The challenge is not an easy one. If it were, the lure of nasty wouldn’t be such a big problem for us. There’s certainly enough nasty out there to go around. Finding right, pure, and holy—now there’s a challenge. For me it’s putting down the murder mystery novel in favor of a heartwarming story, or even resisting the temptation to check out the news online for the latest current events. (Since when is there ever anything uplifting in the news anyway?) Simple things, really. But with competition out there for our very thoughts, we can’t afford to be on autopilot.

So what are you feeding your noggin?

Not sure? Well, how do you feel? Are you tired, sad, depressed even? Maybe just a little? How’s your attitude about life in general? I know mine’s been a little off lately. So I’m paying a bit more attention to what I’m feeding my brain, and what’s seeping into my heart. I’m also going to listen to “Mr. Blue Sky” several times today. Just to be sure. Then stand back, and watch God work you into his most excellent harmonies!

Eternity is a Really, Really Long Time

Eternity. There is so much wrapped up in that one word. I often misuse it. I say things like, “I waited an eternity in line at the bank today.” Or “It seemed like an eternity before they called me back at the doctor’s office.” I tend to use it when I want to describe how long I’ve waited for something when I think I’ve had to wait a very long time. But I’m not the only one who does it. I had to go renew my drivers license this year at the DMV and my friend said, “Take a book, you’ll be there for an eternity!” — I was.

When I stop and think about what the word eternity really means, and not my little selfish use of it, I am completely awestruck.

The word eternity has latin origins and means without beginning or end. So I am surprised at how surprised I was a couple of years ago when my preteen daughter had such a hard time wrapping her brain around the idea.

Bedtime at our house can be quite a long endeavor. It can last an eternity. (Grin) I still tuck the two younger ones in each night. By the time a path to each bed is cleared of toys, clothes, and shoes, (Martha Stewart does not live with us) pj’s are put on, teeth are brushed and bathroom visited, it’s time for the fun part.

There in the darkness, my children share their deepest thoughts and concerns with me. I learn about friendship troubles and school worries. I learn about their fears and their hopes. For a few moments each night they have me all to themselves without interruption. Many times our discussions turn to their spiritual concerns.

One such night, my daughter and I were talking about what heaven was going to be like. It was a nice talk. Or so I thought. About thirty minutes after I was back downstairs and hooked into my favorite TV show, she came downstairs crying. She was shaking uncontrollably, and could barely form words. When my husband and I could finally make out what she was saying, we were both shocked. For the last thirty minutes she had been up in her room pondering eternity, and the thought of it totally freaked her out.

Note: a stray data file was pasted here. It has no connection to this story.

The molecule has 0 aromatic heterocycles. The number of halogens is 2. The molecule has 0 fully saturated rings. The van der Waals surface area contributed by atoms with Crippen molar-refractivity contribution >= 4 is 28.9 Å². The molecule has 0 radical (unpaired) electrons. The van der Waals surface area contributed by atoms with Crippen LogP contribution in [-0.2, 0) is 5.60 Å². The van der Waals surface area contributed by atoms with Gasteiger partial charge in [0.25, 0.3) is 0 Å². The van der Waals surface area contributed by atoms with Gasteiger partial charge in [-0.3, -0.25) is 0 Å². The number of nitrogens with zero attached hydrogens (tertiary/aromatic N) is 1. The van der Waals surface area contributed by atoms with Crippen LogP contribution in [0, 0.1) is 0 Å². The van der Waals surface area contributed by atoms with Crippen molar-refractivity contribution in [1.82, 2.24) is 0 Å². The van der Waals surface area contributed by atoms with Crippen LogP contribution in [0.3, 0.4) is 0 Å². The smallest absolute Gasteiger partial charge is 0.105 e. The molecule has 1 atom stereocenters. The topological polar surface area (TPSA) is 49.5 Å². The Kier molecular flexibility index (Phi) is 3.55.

Matthew looked at me and with concern in his voice asked, “What did you tell her?”

Defensively, I told him we had a nice talk about heaven and how great it was. (At least that’s the conversation I remembered having.) We came to find out that was not what was giving her the problem. It was the eternity part. The forever-ness of it. She was trying to wrap her brain around infinity and was having trouble making the stretch. I would like to say we were able to calm her down, and help her to see that eternity was nothing to worry about, but no. Since that first night we had this scene repeated again a couple more times.

The last time we had an episode like this, I tried a new tactic with her. I told my daughter that eternity was not an event that was to come sometime out in the future. It was not something she needed to look forward to or to dread. It was something she was living right here, right now. I told her that one day we would all pass from this life into the next and keep right on trucking. That forever started the day God created the world. I started to listen to what I was saying and realized that maybe I had stumbled onto something. I do that sometimes. It’s usually quite unexpected. So while I was hoping to help her, God was trying to say something to me, too.

I remember as a child, hearing fervent preachers at southern revivals question us, their captive audience, about where we were going to spend eternity.

I remember as a child, hearing fervent preachers at southern revivals question us, their captive audience, about where we were going to spend eternity. With sweaty brows, they referred to eternity as a time and place somewhere in the future: a time after we stopped inhaling and exhaling for good. But if we consider that we are living out eternity in the here and now the question takes on a new meaning for us. At least it did for me. The preachers from my childhood still asked a relevant question, but if you view eternity as a place you currently reside, it takes on a more urgent tone. Where am I presently spending eternity, and what am I doing about it now?

Proverbs 8:23 tells us, regarding wisdom, that God fashioned it at eternity, before the world began. Eternity is not some time or place out on the horizon; it began when God established the earth and continues now and forever. So I ask myself, what am I waiting for? When I am ninety, will I look back and be disappointed with what I’ve done for eternity? Or will I look back and see a life that had purpose and meaning. I can’t sit around on my laurels and wait for eternity if I believe eternity is now.

If I am not careful, I can lose huge amounts of time where I have done nothing significant for eternity. Oh, I have been busy, very busy, but I have been like a hamster on a wheel: running for my life, but getting nowhere fast.

I expect we may have more of these discussions about eternity with our daughter. I hope and pray that she can grow to understand that while forever is, well, a really, really long time, she’s already there. And God is there, too. So if we take it one day at a time, focusing on how we can better serve Him, one day we’ll look back over a life that will have meant something for eternity.

Do you ponder eternity? Do you believe eternity is now, or some other time or place? Does the thought of eternity overwhelm you, or encourage you?